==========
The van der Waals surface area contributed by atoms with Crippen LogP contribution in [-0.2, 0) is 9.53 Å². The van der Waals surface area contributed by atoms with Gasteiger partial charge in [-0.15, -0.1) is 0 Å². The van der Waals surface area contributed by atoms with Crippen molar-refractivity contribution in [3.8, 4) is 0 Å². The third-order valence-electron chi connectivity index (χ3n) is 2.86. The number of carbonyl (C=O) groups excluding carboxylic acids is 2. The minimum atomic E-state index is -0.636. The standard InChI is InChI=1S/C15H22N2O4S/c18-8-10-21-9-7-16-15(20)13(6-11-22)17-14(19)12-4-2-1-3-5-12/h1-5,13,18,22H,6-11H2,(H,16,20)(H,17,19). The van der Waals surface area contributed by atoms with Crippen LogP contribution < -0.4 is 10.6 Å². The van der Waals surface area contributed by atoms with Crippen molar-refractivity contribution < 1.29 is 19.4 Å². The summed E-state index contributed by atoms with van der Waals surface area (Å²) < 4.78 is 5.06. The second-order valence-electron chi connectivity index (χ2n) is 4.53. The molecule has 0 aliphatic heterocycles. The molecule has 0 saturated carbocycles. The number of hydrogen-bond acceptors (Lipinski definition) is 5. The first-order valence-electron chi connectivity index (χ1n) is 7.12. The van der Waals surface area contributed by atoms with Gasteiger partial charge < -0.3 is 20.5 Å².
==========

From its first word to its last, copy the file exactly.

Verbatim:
The van der Waals surface area contributed by atoms with Crippen LogP contribution in [-0.2, 0) is 9.53 Å². The van der Waals surface area contributed by atoms with Gasteiger partial charge in [-0.15, -0.1) is 0 Å². The van der Waals surface area contributed by atoms with Crippen molar-refractivity contribution in [3.8, 4) is 0 Å². The third-order valence-electron chi connectivity index (χ3n) is 2.86. The number of carbonyl (C=O) groups excluding carboxylic acids is 2. The minimum atomic E-state index is -0.636. The standard InChI is InChI=1S/C15H22N2O4S/c18-8-10-21-9-7-16-15(20)13(6-11-22)17-14(19)12-4-2-1-3-5-12/h1-5,13,18,22H,6-11H2,(H,16,20)(H,17,19). The van der Waals surface area contributed by atoms with Crippen LogP contribution < -0.4 is 10.6 Å². The van der Waals surface area contributed by atoms with Crippen molar-refractivity contribution < 1.29 is 19.4 Å². The summed E-state index contributed by atoms with van der Waals surface area (Å²) < 4.78 is 5.06. The second-order valence-electron chi connectivity index (χ2n) is 4.53. The molecule has 0 aliphatic heterocycles. The molecule has 0 saturated carbocycles. The number of hydrogen-bond acceptors (Lipinski definition) is 5. The first-order valence-electron chi connectivity index (χ1n) is 7.12. The van der Waals surface area contributed by atoms with Gasteiger partial charge < -0.3 is 20.5 Å².